Do energy-pollution-resource-transport taxes yield double dividend for Nordic economies?

Andrew Adewale Alola, Nnamdi Nwulu

Research output: Contribution to journalArticlepeer-review

18 Citations (Scopus)


With the policy performance of the Nordic countries especially from the aspects of energy security, energy equity, and environmental sustainability, this study provides more in-depth on the performance of the countries’ disaggregated environmental taxes. To examine the greenhouse gas emission and energy intensity effects of energy tax, pollution tax, resource tax, and transport tax alongside controlling for the role of employment rate and gross domestic product over the period 1995–2020, empirical tools such as the method of moments quantile regression, short- and long-run cointegration, and Granger causality approaches were utilized. Importantly, there are series of interesting results from this investigation. Firstly, the result posits the feasibility of Green growth in the panel of Nordic countries while a significant and negative nexus between GDP and energy intensity was also established. Secondly, also from the panel result, we found that only energy tax significantly mitigates both emissions and energy intensity across the quantiles while pollution tax and resource tax exacerbate emissions and energy intensity. Thus, for the panel case, only energy tax could validate the double dividend hypothesis. Thirdly, the result revealed that double dividend hypothesis and by large extent co-benefit is achievable with pollution and resource tax policies in Finland but in the short-run. Similarly, pollution, resource, and transport tax policies in Sweden are all desirable for achieving both environmental and economic benefits in the short-run. However, there is no valid evidence to support the validity of double dividend hypothesis in Denmark and Norway. Lastly, we found a one-way Granger causality from GDP, energy tax, resource tax, and transport tax to greenhouse gas emission while a one-way Granger causality also exists from GDP, energy tax, and transport tax to energy intensity. Overall, compelling policy dimensions are inferred from the investigation.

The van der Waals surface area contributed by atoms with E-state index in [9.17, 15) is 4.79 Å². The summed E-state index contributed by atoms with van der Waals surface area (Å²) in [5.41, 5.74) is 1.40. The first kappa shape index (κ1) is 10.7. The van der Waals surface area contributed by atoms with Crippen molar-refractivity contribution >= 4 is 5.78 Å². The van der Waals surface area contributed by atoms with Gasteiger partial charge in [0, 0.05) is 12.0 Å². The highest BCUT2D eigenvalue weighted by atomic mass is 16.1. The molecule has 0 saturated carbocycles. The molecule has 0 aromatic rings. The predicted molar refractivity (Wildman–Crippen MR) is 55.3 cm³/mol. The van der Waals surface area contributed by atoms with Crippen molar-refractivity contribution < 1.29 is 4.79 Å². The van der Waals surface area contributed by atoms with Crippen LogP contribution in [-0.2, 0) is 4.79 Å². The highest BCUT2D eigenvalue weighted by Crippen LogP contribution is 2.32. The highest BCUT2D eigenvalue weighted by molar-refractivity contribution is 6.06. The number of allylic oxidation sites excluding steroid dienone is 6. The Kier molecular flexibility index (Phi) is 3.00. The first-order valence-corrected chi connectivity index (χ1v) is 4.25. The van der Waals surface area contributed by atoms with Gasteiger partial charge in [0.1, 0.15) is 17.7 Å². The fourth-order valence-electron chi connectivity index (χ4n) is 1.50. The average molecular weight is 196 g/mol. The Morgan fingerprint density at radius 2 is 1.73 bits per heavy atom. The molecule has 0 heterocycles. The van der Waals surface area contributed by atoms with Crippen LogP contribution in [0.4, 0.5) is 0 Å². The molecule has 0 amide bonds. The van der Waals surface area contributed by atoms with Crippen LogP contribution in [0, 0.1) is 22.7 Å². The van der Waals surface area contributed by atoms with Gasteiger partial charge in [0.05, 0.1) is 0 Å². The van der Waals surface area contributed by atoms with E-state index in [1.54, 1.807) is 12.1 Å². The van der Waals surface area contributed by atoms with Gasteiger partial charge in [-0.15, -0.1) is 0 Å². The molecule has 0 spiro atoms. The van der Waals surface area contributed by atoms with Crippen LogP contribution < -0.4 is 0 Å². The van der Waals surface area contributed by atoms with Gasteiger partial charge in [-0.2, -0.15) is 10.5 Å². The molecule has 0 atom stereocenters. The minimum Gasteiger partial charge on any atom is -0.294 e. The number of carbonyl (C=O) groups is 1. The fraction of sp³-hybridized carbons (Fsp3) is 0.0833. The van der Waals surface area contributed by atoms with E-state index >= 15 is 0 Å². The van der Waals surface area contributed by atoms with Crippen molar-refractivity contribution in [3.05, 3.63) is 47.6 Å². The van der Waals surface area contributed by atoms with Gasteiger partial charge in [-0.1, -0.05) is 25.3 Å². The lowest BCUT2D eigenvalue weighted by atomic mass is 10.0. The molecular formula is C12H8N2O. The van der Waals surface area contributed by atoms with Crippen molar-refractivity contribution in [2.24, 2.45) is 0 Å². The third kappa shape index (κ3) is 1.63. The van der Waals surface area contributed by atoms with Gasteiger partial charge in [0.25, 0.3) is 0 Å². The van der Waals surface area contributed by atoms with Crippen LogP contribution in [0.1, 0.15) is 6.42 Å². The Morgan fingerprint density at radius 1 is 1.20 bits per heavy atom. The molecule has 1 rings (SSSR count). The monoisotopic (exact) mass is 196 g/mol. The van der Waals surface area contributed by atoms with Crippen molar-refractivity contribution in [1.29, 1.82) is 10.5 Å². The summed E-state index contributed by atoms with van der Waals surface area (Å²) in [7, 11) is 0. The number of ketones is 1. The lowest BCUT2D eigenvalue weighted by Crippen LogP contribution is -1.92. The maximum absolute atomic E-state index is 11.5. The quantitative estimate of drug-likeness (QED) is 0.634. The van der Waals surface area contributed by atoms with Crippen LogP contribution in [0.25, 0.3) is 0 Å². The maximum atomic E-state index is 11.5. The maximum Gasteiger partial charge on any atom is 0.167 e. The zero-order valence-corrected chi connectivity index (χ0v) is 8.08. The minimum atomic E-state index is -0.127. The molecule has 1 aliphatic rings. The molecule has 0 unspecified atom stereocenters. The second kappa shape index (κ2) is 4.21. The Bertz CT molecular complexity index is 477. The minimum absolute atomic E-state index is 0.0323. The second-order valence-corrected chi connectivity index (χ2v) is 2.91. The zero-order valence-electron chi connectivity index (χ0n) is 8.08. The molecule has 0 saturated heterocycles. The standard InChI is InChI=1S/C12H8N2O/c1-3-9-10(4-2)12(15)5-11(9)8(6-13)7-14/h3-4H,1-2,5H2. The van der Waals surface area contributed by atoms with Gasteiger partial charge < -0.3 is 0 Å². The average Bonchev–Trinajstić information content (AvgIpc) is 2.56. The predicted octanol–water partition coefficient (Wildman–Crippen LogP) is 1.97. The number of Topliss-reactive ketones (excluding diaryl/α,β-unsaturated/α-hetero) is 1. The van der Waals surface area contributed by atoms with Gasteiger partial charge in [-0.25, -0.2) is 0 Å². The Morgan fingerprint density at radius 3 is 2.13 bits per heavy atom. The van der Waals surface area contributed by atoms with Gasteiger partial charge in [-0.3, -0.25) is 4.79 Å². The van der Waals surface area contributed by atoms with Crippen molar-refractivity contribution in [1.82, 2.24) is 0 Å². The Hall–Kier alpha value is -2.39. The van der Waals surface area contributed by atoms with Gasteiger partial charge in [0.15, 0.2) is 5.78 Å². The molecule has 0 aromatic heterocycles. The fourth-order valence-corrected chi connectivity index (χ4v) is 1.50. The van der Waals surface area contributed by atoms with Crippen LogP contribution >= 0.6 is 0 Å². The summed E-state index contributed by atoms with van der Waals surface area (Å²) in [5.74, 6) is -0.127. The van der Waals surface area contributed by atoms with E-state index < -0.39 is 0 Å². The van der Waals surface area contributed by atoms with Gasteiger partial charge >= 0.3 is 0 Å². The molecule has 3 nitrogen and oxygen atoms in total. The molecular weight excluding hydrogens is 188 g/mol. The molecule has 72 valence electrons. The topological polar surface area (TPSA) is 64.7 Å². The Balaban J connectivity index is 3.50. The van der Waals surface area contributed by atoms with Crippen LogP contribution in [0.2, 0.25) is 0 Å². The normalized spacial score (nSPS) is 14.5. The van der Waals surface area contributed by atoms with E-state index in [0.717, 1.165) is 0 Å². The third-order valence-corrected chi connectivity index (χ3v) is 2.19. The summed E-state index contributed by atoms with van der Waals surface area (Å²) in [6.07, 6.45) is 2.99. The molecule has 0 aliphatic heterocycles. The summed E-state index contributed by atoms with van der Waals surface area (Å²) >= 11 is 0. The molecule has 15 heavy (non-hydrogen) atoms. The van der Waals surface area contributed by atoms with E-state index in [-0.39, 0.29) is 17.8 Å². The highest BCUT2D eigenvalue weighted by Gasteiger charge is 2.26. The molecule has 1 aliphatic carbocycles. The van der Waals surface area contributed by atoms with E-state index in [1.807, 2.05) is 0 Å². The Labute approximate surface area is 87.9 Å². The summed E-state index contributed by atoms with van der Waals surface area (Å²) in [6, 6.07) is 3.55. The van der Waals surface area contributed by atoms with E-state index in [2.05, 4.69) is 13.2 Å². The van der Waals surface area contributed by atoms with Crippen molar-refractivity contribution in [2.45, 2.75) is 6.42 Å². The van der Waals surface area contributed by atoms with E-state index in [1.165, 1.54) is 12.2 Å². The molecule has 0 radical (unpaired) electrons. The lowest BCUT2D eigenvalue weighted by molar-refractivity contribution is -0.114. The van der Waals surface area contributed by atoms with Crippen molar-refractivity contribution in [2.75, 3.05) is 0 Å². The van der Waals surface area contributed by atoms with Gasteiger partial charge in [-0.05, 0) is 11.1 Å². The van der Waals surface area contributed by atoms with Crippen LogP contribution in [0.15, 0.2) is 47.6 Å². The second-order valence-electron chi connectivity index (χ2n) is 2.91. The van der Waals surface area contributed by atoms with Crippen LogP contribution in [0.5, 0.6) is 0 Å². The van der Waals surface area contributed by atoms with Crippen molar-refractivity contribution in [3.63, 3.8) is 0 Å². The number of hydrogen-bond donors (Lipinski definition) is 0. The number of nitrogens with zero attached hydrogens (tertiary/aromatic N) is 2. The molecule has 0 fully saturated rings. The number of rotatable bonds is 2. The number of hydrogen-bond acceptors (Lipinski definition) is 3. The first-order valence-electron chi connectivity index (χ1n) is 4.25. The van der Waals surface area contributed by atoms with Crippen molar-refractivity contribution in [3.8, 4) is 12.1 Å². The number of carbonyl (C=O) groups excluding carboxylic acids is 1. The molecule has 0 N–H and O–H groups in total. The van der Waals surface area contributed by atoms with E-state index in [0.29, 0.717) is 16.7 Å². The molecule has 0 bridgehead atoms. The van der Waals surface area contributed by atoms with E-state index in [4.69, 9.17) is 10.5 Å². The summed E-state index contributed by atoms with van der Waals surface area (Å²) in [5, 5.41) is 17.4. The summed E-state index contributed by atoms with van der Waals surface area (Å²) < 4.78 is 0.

Original languageEnglish
Article number124275
Publication statusPublished - 1 Sept 2022


  • Co-benefit
  • Economic growth
  • Employment
  • Environmental-related taxes
  • Nordic countries

ASJC Scopus subject areas

  • Civil and Structural Engineering
  • Building and Construction
  • Modeling and Simulation
  • Renewable Energy, Sustainability and the Environment
  • Fuel Technology
  • Energy Engineering and Power Technology
  • Pollution
  • General Energy
  • Mechanical Engineering
  • Industrial and Manufacturing Engineering
  • Management, Monitoring, Policy and Law
  • Electrical and Electronic Engineering


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